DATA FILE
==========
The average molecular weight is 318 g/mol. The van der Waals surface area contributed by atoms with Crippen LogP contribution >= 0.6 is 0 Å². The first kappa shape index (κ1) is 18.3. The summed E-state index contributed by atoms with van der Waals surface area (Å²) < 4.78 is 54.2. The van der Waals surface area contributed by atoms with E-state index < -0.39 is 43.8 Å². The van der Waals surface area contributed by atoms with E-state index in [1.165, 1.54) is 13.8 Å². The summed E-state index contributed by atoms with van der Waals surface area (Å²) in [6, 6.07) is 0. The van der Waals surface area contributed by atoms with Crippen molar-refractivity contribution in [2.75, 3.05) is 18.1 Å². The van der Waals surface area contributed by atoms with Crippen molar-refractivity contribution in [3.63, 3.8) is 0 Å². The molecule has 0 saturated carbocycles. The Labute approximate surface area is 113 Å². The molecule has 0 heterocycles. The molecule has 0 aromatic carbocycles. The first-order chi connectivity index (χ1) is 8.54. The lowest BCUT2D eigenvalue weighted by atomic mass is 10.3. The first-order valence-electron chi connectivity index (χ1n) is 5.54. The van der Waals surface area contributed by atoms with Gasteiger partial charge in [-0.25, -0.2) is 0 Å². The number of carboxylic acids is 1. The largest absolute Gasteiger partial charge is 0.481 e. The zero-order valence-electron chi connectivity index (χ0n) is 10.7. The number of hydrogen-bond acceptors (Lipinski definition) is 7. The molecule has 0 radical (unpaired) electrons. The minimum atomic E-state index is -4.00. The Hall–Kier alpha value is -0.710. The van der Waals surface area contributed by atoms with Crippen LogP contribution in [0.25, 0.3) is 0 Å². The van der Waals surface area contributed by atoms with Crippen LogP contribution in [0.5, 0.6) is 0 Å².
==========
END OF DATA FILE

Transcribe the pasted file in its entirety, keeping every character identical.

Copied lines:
The average molecular weight is 318 g/mol. The van der Waals surface area contributed by atoms with Crippen LogP contribution >= 0.6 is 0 Å². The first kappa shape index (κ1) is 18.3. The summed E-state index contributed by atoms with van der Waals surface area (Å²) < 4.78 is 54.2. The van der Waals surface area contributed by atoms with E-state index < -0.39 is 43.8 Å². The van der Waals surface area contributed by atoms with E-state index in [1.165, 1.54) is 13.8 Å². The summed E-state index contributed by atoms with van der Waals surface area (Å²) in [6, 6.07) is 0. The van der Waals surface area contributed by atoms with Crippen molar-refractivity contribution in [2.75, 3.05) is 18.1 Å². The van der Waals surface area contributed by atoms with Crippen molar-refractivity contribution in [3.63, 3.8) is 0 Å². The molecule has 0 saturated carbocycles. The Labute approximate surface area is 113 Å². The molecule has 0 heterocycles. The molecule has 0 aromatic carbocycles. The first-order chi connectivity index (χ1) is 8.54. The lowest BCUT2D eigenvalue weighted by atomic mass is 10.3. The first-order valence-electron chi connectivity index (χ1n) is 5.54. The van der Waals surface area contributed by atoms with Gasteiger partial charge in [-0.25, -0.2) is 0 Å². The number of carboxylic acids is 1. The largest absolute Gasteiger partial charge is 0.481 e. The zero-order valence-electron chi connectivity index (χ0n) is 10.7. The number of hydrogen-bond acceptors (Lipinski definition) is 7. The molecule has 0 radical (unpaired) electrons. The minimum atomic E-state index is -4.00. The Hall–Kier alpha value is -0.710. The van der Waals surface area contributed by atoms with Crippen LogP contribution in [0.25, 0.3) is 0 Å². The van der Waals surface area contributed by atoms with Crippen LogP contribution in [0.5, 0.6) is 0 Å².